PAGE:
After years of hard work by dedicated science and engineering teams, a new pair of Mars orbiter science missions from Earth are in the final stages of prelaunch processing and are nearly set to blast off for the Red Planet in November.
If all goes well, NASA’s MAVEN orbiter and India’s MOM (Mars Orbiter Mission) will “work together” to help solve the mysteries of Mars atmosphere, the chief MAVEN scientist told Universe Today at a NASA briefing today (Oct. 28).
“We plan to collaborate on some overlapping objectives,” Bruce Jakosky told me. Jakosky is MAVEN’s principal Investigator from the University of Colorado at Boulder.
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MOM is India’s first mission to Mars. Its also first in line to this year’s Martian on ramp and is slated to lift off in barely one week on Nov. 5 atop the most powerful version of the Polar Satellite Launch Vehicle (PSLV) rocket from a seaside launch pad in Srihanikota, India.
The 1,350 kilogram (2,980 pound) MOM orbiter, also known as ‘Mangalyaan’, is the brainchild of ISRO, the Indian Space Research Organization.
NASA’s Mars Atmosphere and Volatile EvolutioN Mission (MAVEN) spacecraft launches in three weeks on Nov. 18 atop a United Launch Alliance Atlas V 401 rocket from a seaside pad on Cape Canaveral Air Force Station, Florida.
Both MAVEN and MOM will study the Red Planets atmosphere. Although they are independent and carrying different science payloads the two missions do have some common goals.
“There are some overlapping objectives between MAVEN and MOM,” Jakosky said.
“We have had some discussions with the MOM science team.”
Both orbiters are due to arrive at Mars in September 2014 after 10 month interplanetary cruises and will enter different elliptical orbits after main engine braking burns.
MAVEN is the first spacecraft from Earth devoted to investigating and understanding the upper atmosphere of Mars.
The purpose is to study specific processes and determine how and why Mars lost virtually all of its atmosphere billions of years ago and what effect that had on the history of climate change and habitability.
“The major questions about the history of Mars center on the history of its climate and atmosphere and how that’s influenced the surface, geology and the possibility for life,” said Jakosky.
“MAVEN will focus on understanding the history of the atmosphere, how the climate has changed through time, and how that influenced the evolution of the surface and the potential for habitability by microbes on Mars.”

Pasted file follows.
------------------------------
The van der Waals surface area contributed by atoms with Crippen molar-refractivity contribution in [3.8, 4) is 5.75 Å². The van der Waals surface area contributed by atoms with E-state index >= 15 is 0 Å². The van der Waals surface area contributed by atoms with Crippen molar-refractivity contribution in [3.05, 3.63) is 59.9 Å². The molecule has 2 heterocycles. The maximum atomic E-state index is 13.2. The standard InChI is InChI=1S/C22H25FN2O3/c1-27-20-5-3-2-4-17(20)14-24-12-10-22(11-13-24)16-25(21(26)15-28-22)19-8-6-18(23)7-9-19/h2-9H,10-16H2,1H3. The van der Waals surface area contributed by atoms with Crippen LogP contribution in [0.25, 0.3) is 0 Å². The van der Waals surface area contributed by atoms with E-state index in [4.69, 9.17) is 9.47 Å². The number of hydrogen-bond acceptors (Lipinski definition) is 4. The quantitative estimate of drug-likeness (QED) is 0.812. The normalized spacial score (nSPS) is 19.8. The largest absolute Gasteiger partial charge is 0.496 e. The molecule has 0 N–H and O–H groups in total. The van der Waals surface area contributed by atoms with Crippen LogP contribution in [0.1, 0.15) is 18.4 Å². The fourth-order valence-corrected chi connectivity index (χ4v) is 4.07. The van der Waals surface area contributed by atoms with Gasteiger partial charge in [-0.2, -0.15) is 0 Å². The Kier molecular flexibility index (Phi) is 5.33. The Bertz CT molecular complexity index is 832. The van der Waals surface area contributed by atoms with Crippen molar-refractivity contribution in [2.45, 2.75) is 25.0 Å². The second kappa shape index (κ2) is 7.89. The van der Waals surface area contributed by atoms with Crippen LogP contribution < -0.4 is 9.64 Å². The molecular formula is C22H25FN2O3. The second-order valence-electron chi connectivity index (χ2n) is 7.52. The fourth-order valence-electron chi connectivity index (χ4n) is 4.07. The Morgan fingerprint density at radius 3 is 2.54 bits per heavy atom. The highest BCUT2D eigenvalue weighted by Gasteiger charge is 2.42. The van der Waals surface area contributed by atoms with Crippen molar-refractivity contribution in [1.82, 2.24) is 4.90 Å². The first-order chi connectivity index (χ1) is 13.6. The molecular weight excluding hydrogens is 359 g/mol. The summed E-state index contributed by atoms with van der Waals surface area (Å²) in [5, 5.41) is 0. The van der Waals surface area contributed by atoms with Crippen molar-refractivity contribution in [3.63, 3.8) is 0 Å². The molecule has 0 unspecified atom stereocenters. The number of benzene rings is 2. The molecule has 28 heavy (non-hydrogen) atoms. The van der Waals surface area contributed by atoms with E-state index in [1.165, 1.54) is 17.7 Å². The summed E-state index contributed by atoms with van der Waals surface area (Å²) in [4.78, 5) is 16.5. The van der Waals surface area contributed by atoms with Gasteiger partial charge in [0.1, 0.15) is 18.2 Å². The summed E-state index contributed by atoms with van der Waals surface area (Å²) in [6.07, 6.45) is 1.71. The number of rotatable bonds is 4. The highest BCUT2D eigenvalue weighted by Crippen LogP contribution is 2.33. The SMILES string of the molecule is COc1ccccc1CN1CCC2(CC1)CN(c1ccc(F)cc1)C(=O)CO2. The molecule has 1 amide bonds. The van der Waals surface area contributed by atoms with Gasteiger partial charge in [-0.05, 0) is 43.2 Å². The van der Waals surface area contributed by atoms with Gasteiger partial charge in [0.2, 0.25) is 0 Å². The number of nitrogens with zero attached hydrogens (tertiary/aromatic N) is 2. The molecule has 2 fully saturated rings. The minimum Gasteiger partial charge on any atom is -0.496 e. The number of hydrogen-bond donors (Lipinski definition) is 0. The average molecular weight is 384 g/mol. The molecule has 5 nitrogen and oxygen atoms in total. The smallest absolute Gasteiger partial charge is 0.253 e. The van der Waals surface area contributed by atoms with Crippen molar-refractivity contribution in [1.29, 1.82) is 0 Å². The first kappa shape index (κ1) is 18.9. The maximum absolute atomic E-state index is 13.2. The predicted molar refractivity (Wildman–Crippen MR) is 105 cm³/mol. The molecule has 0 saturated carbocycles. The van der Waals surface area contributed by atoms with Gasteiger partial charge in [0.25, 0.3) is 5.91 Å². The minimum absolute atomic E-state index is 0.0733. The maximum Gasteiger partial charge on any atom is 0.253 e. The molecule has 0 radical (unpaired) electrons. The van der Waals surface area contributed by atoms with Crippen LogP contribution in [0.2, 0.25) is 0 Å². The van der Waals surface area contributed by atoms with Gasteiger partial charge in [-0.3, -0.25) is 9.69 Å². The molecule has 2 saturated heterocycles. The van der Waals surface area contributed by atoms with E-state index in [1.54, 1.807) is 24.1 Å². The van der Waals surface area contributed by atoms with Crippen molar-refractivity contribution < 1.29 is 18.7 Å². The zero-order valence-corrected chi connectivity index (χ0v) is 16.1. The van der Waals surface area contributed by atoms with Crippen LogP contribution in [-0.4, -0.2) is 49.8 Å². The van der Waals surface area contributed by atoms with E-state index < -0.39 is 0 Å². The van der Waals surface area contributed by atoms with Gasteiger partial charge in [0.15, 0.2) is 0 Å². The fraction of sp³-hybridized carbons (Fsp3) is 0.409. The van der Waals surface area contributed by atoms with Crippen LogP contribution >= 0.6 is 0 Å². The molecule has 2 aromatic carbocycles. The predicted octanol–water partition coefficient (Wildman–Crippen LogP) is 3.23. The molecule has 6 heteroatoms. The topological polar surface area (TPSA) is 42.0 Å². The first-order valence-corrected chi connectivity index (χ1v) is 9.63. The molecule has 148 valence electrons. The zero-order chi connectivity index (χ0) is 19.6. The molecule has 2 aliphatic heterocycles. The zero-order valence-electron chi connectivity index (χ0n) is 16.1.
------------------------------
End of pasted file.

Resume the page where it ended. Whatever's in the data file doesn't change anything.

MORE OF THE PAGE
“We don’t know the driver of the change.”
“Where did the water go and where did the carbon dioxide go from the early atmosphere? What were the mechanisms?”
“That’s what driving our exploration of Mars with MAVEN,” said Jakosky.
One of the significant differences between MOM and MAVEN regards methane detection – which is a potential marker for Martian life. Some 90% of Earth’s atmospheric methane derives from living organisms.
MOM has a methane sensor but not MAVEN.
“We just had to leave that one off to stay focused and to stay within the available resources ,” Jakosky told me.
MAVEN carries nine sensors in three instrument suites.
The Particles and Fields Package, provided by the University of California at Berkeley with support from CU/LASP and NASA’s Goddard Space Flight Center in Greenbelt, Md., contains six instruments to characterize the solar wind and the ionosphere of Mars. The Remote Sensing Package, built by CU/LASP, will determine global characteristics of the upper atmosphere and ionosphere. The Neutral Gas and Ion Mass Spectrometer, built by Goddard, will measure the composition of Mars’ upper atmosphere.
MOM’s science complement comprises the tri color Mars Color Camera to image the planet and its two moons, Phobos and Deimos; the Lyman Alpha Photometer to measure the abundance of hydrogen and deuterium and understand the planets water loss process; a Thermal Imaging Spectrometer to map surface composition and mineralogy, the MENCA mass spectrometer to analyze atmospheric composition, and the Methane Sensor for Mars to measure traces of potential atmospheric methane down to the ppm level.
“At the point where we [MAVEN and MOM] are both in orbit collecting data we do plan to collaborate and work together with the data jointly,” Jakosky told me.
“We agreed on the value of collaboration and will hold real discussions at a later time,” he noted.
NASA is providing key communications and navigation support to ISRO and MOM through the agency’s trio of huge tracking antennas in the Deep Space Network (DSN).
Over the course of its one-Earth-year primary mission, MAVEN will observe all of Mars’ latitudes at altitudes ranging from 93 miles to more than 3,800 miles.
MAVEN will execute five deep dip maneuvers during the first year, descending to an altitude of 78 miles. This marks the lower boundary of the planet’s upper atmosphere.
MAVEN has sufficient fuel reserves on board to continue observations for more than a decade.
The spacecraft will function as an indispensible orbital relay by transmitting surface science data through the “Electra” from NASA’s ongoing Curiosity and Opportunity rovers as well as the planned 2020 rover.
Stay tuned here for continuing MAVEN and MOM news and my launch reports from on site at the Kennedy Space Center press center.
Learn more about MAVEN, Mars rovers, Orion and more at Ken’s upcoming presentations
Nov 15-19: “MAVEN Mars Launch and Curiosity Explores Mars, Orion and NASA’s Future”, Kennedy Space Center Quality Inn, Titusville, FL, 8 PM